{"id":"3b510371b46c2f20cd7d72a527009c27","key":["angostura bitters","old fashioned"],"value":null},
{"id":"3b510371b46c2f20cd7d72a527009c27","key":["bourbon","old fashioned"],"value":null},
{"id":"3b510371b46c2f20cd7d72a527008dd5","key":["dry vermouth","martini"],"value":null},
{"id":"3b510371b46c2f20cd7d72a527007e2a","key":["gin","angler's cocktail"],"value":null},
{"id":"3b510371b46c2f20cd7d72a527007e2a","key":["grenadine","angler's cocktail"],"value":null},
{"id":"3b510371b46c2f20cd7d72a527007e2a","key":["orange bitters","angler's cocktail"],"value":null},
{"id":"3b510371b46c2f20cd7d72a527008dd5","key":["orange bitters","martini"],"value":null},
{"id":"3b510371b46c2f20cd7d72a52700af45","key":["orange peel","manhattan"],"value":null},
{"id":"3b510371b46c2f20cd7d72a527009c27","key":["orange wedge","old fashioned"],"value":null},
{"id":"3b510371b46c2f20cd7d72a527007e2a","key":["red maraschino cherry","angler's cocktail"],"value":null},
{"id":"3b510371b46c2f20cd7d72a527009c27","key":["sugar","old fashioned"],"value":null},
{"id":"3b510371b46c2f20cd7d72a52700af45","key":["sweet vermouth","manhattan"],"value":null},
{"id":"3b510371b46c2f20cd7d72a527009c27","key":["water","old fashioned"],"value":null}

Cool, let’s try some queries with different options.

Find any drink recipe that uses gin:

curl '\["gin"\]&endkey=\["gin",\[\]\]'

{"id":"3b510371b46c2f20cd7d72a527007e2a","key":["gin","angler's cocktail"],"value":null},

The startkey is [“gin”] and the endkey is [“gin”,[]]. The endkey contains a bit of a conventional trick, it is the start key with [] appended on to it. Since we have a 2 element array key, this is a bit like a wildcard search on the last element, and matches on the first. Because CouchDB will keysort [] after a string like ‘zzzzzzz’ we are sure to get all our gin drinks back.

Now let’s get a little trickier and use the reduce phase as well as a group_level option.

curl ''

{"key":["angostura bitters"],"value":3},
{"key":["dry vermouth"],"value":1},
{"key":["orange bitters"],"value":2},
{"key":["orange peel"],"value":1},
{"key":["orange wedge"],"value":1},
{"key":["red maraschino cherry"],"value":1},
{"key":["sweet vermouth"],"value":1},

By default, a view with a reduce specified runs, so we just remove that param from our query. Also we’ve added group_level as 1. This means that we will be adding up the number of rows using the first key element only for our reduce. The value above is the sum of rows for each key, so there are 3 drinks that use “angostura bitters” in them. Had we used group_level 2, in this case everything would come back with value “1” because all our keys in full are unique.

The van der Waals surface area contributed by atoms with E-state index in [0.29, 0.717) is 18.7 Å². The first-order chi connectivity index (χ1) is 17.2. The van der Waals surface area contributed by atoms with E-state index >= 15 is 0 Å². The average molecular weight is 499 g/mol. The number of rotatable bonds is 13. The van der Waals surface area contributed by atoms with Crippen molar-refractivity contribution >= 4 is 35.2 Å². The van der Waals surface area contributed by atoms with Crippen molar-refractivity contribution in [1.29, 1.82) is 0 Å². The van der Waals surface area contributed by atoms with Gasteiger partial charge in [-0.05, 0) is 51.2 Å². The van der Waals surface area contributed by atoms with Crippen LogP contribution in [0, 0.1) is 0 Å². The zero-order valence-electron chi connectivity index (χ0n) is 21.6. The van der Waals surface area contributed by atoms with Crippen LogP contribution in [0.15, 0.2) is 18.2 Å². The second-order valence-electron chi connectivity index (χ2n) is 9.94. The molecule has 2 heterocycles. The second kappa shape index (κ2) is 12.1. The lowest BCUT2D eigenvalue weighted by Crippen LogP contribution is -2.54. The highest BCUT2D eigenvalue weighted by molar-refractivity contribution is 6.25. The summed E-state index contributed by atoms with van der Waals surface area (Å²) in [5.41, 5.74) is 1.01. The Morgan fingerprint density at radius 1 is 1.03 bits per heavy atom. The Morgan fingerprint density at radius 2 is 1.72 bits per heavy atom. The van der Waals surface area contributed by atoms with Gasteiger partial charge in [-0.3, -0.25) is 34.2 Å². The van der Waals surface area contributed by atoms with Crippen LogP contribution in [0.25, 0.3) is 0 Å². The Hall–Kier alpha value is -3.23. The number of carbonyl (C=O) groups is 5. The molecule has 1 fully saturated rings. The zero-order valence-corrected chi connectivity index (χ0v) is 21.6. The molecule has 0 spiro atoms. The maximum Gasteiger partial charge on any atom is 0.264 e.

Now, a natural reaction to searching by ingredient leads to a question: what if you want to search by two ingredients? Well, at this point, there are at least two obvious solutions. First, you could perform 2 queries of the view, 1 for each ingredient, and then do an in app intersection. A second would be to use couchdb-lucene to enable full text search on your ingredients. Cloudant also bakes this straight into their hosted BigCouch offering, you can read their docs here about it if you want to get up and running quickly.

At the outset I said we’d make two views. Let’s add a bonus one. Imagine you’ve got some bizarro recipe that calls for an ingredient of the same name twice (this happens much more in baking than mixology). An observant eye of our byIngredients view would spot that, we’d output two rows for the same ingredient, thereby possibly offsetting our results (think pagination) when duplicates are involved.

We could add another (or tweak our original code()byIngredient) view to include the doc._id. Let’s call it byDedupedIngredient:

// map
function(doc) {
  if (doc.type === "DrinkRecipe") {
    doc.ingredients.forEach(function(i) {
      emit([,, doc._id], null);

// reduce

Now let’s add a rather contrived “Extra Gin Martini” to our book:

   "type": "DrinkRecipe",
   "name": "Extra Gin Martini",
   "ingredients": [
           "name": "Gin",
           "amount": "2 oz"
           "name": "Gin",
           "amount": "1 oz"
           "name": "Dry Vermouth",
           "amount": "1/4 oz"
           "name": "Orange Bitters",
           "amount": "A dash"
   "note": "Shake with ice and serve in a martini glass"

Let’s query it twice, first without a reduce, and secondly with a reduce phase

curl '\["gin"\]&endkey=\["gin",\[\]\]'

{"id":"3b510371b46c2f20cd7d72a527007e2a","key":["gin","angler's cocktail","3b510371b46c2f20cd7d72a527007e2a"],"value":null},